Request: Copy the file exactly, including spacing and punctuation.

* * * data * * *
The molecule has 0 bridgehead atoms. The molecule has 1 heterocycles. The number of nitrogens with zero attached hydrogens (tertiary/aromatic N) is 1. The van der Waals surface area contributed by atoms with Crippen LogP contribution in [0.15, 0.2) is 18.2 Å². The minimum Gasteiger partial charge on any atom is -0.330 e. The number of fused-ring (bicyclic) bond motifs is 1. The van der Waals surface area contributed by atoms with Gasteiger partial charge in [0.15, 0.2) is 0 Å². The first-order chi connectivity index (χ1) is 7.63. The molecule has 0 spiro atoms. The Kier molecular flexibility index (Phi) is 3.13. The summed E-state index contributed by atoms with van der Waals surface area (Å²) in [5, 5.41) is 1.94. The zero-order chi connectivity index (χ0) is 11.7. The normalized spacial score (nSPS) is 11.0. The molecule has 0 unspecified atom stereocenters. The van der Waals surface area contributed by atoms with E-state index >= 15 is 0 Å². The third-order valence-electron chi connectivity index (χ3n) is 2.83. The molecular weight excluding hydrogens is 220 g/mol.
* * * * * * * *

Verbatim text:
The molecule has 0 bridgehead atoms. The molecule has 1 heterocycles. The number of nitrogens with zero attached hydrogens (tertiary/aromatic N) is 1. The van der Waals surface area contributed by atoms with Crippen LogP contribution in [0.15, 0.2) is 18.2 Å². The minimum Gasteiger partial charge on any atom is -0.330 e. The number of fused-ring (bicyclic) bond motifs is 1. The van der Waals surface area contributed by atoms with Gasteiger partial charge in [0.15, 0.2) is 0 Å². The first-order chi connectivity index (χ1) is 7.63. The molecule has 0 spiro atoms. The Kier molecular flexibility index (Phi) is 3.13. The summed E-state index contributed by atoms with van der Waals surface area (Å²) in [5, 5.41) is 1.94. The zero-order chi connectivity index (χ0) is 11.7. The normalized spacial score (nSPS) is 11.0. The molecule has 0 unspecified atom stereocenters. The van der Waals surface area contributed by atoms with E-state index >= 15 is 0 Å². The third-order valence-electron chi connectivity index (χ3n) is 2.83. The molecular weight excluding hydrogens is 220 g/mol.